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This Revolution Should Not Be Televised

Lee Rowland,
Policy Director,
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May 5, 2014

(Updated below)

The Prince George’s County Police Department in Maryland announced this week that it will be live-tweeting a prostitution sting. With breathless glee, the press release tells us that “PGPD’s Vice Unit will conduct a prostitution sting that targets those soliciting prostitutes and we’ll tweet it out as it happens.” Cops on the beat will document their day arresting suspected johns and plastering their stunned faces on social media in real time. PGPD calls their plan “progressive” and “unprecedented.”

In fact, it’s terrible. Live-streaming arrests of legally innocent people is a bad call for both privacy and the role of law enforcement in our society.

It’s critical to have public access to court records — it’s how we hold the system accountable. The ACLU has been at the forefront of efforts to peel back unnecessary layers of secrecy in our criminal justice system to uncover things like the exact “cocktails” used for lethal injections or the rules that govern federal prosecutors’ use of GPS trackers.

But not every bit of data the government collects or creates is fair game for publicity — think of someone’s DNA profile from a swab or a social security number filed in court documents. We want meaningful oversight of the court system without destroying the personal privacy of individuals who pass through it. The public release of a (very limited!) selection of records can create enough of a risk to privacy to outweigh the benefits of sunshine.

One rule isn’t in question: once a government record is put into the public’s hands, it’s fully protected under the First Amendment. We should be thoughtful about the records we make public, because you can’t ever rebottle that genie.

So where do mugshots lie on this spectrum? We want arrest records to be public to ensure cops are arresting the right people and to lay bare potentially problematic policing patterns. But do we need the image itself? Traditionally, mugshots have been public, and the press tended to print the mugs of Lil’ Wayne and the Andre the Giant while generally leaving the little guy alone.

But the widespread digital availability of mugshots has a dark side. Arrest records, including booking photographs, now live forever on the web for every mother, romantic interest, and employer to see. Mugshot websites turn arrest photos into twisted fodder for entertainment and profit. That momentary mistake at 19 can now be frozen in digital carbonite — a never-ending badge of unwanted celebrity. It can lose you a job or ruin a relationship. And of course, all this is true even if you’re never charged with a crime, because mug shots are taken when people are arrested. Some people who are arrested are never charged, and others are charged but not convicted.

The U.S. Marshals Service has recently announced a general policy not to release mugshots unless the release serves law enforcement needs, like issuing a fugitive alert. Instead, anyone can request an individual mugshot, which will be provided if “the public interest in the requested booking photograph outweighs the privacy interests at stake.” So you might get a mugshot if it documents evidence of alleged police abuse, but you can’t get it just because you want to see Lindsay Lohan’s latest booking look. That’s a thoughtful balance.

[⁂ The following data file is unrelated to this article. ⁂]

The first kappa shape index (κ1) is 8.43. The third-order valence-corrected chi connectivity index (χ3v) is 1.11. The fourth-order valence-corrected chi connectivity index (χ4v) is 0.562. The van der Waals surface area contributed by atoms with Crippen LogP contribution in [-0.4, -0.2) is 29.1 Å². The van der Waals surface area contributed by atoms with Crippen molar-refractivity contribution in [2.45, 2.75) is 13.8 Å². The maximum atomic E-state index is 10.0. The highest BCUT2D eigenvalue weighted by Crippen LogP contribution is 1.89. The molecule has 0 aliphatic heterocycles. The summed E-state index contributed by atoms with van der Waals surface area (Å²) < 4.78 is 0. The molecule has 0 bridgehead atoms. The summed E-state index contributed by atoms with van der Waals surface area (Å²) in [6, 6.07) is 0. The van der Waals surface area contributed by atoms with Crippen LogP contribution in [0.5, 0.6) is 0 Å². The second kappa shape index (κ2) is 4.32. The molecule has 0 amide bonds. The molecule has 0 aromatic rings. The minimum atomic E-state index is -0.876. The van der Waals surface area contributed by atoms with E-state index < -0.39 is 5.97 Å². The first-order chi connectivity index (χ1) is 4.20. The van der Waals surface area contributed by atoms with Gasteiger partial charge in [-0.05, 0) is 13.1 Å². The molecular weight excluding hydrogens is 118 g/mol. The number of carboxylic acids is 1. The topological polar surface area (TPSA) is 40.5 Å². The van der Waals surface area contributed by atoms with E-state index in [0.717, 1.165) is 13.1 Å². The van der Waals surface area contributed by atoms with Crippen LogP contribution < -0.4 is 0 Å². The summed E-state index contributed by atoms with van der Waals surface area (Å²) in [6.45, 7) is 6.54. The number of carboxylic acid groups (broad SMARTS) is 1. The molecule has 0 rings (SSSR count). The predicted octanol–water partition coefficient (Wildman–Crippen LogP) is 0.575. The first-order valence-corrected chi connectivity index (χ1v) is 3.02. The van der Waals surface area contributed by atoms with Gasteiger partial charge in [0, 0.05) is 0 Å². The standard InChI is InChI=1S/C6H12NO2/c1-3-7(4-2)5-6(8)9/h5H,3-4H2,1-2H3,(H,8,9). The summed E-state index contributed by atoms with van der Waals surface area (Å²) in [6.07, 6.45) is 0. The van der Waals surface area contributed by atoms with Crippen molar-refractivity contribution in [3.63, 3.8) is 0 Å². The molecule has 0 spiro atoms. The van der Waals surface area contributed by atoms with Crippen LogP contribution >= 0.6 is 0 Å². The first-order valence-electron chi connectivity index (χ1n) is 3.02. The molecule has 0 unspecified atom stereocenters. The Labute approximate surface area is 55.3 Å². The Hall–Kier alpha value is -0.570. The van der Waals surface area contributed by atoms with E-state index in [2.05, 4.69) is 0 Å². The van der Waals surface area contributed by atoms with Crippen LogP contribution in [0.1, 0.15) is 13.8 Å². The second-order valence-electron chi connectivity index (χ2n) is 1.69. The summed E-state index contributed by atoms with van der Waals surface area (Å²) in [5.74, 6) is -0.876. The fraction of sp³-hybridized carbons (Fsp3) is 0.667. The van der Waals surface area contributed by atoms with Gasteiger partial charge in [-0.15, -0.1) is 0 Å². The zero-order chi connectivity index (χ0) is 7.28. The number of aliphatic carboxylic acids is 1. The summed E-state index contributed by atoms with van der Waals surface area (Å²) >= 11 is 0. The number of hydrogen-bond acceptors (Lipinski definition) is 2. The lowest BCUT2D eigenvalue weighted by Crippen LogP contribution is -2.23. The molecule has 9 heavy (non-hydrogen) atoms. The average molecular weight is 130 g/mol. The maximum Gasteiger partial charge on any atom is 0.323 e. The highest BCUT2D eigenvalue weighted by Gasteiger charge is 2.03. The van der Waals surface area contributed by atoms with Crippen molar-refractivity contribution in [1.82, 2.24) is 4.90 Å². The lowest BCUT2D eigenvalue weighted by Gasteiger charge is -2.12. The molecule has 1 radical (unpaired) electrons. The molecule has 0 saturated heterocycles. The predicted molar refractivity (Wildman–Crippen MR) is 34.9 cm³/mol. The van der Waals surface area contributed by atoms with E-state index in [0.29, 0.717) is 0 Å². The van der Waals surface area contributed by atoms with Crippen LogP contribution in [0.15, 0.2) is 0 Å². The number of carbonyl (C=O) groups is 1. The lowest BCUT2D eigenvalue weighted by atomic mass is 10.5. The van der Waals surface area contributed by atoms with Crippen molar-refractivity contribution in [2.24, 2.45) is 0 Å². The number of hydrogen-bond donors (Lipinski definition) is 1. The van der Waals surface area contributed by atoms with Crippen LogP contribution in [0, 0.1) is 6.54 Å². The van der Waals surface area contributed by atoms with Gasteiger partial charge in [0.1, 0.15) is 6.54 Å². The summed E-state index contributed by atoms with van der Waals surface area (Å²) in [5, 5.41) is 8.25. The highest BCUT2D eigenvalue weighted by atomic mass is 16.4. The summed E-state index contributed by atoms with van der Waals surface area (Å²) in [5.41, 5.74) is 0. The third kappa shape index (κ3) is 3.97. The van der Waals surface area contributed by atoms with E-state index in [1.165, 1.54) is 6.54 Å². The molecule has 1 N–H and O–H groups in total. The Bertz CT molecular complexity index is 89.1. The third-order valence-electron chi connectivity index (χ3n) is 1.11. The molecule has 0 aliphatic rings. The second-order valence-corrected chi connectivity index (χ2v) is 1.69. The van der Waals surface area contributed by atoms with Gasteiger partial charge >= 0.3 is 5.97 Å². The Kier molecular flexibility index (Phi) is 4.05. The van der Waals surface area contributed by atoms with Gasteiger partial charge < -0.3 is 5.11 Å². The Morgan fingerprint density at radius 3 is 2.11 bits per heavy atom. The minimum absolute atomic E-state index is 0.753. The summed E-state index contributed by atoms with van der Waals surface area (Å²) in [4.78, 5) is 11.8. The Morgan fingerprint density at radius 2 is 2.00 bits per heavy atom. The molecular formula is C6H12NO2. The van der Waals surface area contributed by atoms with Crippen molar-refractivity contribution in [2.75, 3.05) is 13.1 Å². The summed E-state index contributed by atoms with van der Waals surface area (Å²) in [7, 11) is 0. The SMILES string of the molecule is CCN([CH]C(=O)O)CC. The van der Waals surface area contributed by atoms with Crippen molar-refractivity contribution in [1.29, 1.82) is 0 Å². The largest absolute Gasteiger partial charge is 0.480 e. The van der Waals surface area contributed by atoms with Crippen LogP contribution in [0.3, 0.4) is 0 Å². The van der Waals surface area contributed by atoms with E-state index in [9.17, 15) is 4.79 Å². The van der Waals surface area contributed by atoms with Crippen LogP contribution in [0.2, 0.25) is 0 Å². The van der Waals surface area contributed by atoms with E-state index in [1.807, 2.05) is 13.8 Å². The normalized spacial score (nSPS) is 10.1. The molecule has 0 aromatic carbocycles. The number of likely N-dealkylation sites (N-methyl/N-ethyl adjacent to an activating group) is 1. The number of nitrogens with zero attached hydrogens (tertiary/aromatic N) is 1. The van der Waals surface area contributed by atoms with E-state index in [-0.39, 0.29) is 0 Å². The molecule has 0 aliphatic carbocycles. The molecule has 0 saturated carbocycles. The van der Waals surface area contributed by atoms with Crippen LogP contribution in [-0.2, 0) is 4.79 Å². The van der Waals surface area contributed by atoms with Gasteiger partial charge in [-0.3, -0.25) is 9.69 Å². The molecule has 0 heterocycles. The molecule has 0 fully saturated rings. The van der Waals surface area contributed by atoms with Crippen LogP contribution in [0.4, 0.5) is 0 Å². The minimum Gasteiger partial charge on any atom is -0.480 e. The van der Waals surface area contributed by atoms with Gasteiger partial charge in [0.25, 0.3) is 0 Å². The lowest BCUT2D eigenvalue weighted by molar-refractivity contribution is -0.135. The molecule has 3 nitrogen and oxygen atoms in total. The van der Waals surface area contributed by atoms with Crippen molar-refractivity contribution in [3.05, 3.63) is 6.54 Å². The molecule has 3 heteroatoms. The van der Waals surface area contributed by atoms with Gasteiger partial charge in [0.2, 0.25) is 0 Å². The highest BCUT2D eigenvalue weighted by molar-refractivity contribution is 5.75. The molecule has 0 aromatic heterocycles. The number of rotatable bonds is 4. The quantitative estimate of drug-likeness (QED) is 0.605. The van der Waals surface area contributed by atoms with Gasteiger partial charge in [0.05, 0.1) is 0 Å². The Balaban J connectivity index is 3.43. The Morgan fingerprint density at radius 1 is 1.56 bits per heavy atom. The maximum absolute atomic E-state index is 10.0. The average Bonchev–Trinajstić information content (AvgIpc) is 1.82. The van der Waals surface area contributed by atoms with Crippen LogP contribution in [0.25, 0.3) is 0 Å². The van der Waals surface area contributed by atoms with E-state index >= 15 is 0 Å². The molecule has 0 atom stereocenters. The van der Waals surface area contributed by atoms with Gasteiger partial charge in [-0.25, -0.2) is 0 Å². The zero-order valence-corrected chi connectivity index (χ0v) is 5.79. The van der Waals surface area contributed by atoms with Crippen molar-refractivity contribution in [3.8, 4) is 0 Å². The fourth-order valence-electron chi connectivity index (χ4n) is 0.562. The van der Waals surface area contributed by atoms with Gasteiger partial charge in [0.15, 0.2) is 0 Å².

But PGPD isn’t interested in this kind of nuance. Not only do they make all mugshots public, they’re planning to snap a passel of new ones on the fly, racing to document arrests before suspects even make it to central booking. In real time, it’s not hard to imagine how an innocent bystander could be caught up in the sting and mistaken for a john. But this live-tweet drama won’t just be bad for the privacy of folks caught in the snares of a sting for non-violent crimes, who are, it bears repeating, legally innocent. It’s also really bad for the profession of policing.

The draw of media celebrity is perverting the profession of law enforcement. When Phoenix Sheriff Joe Arpaio allowed Steven Seagal to drive a tank onto someone’s property, it’s hard to believe anything was motivating this level of military-grade force more than Seagal’s fame and the rolling reality show cameras. And that’s a damn shame. We don’t want police running around and snapping photos like paparazzi. Officers should be occupied first and foremost with getting their jobs done — with the professionalism, dignity, and rigor our justice system is supposed to embody. We have procedures and safeguards in place (yes, including mugshots) to ensure the cops are fulfilling the public trust we place in them. Live-tweeting an arrest isn’t one of them. And while there’s a risk that anyone who’s arrested is truly innocent, the obsession with instant publicity is certain to increase the chance that innocent people will have their faces plastered on the internet to be gawked at, reposted, presumed guilty, and publicly shamed — just as PGPD intends.

We should have more trust in our cops than our Kardashians. But PGPD is too busy trying to keep up with them.

Update 5/07/14:

According to news reports, the PG police carried out a sting yesterday, but did not make any arrests or do any “prostitweeting.”

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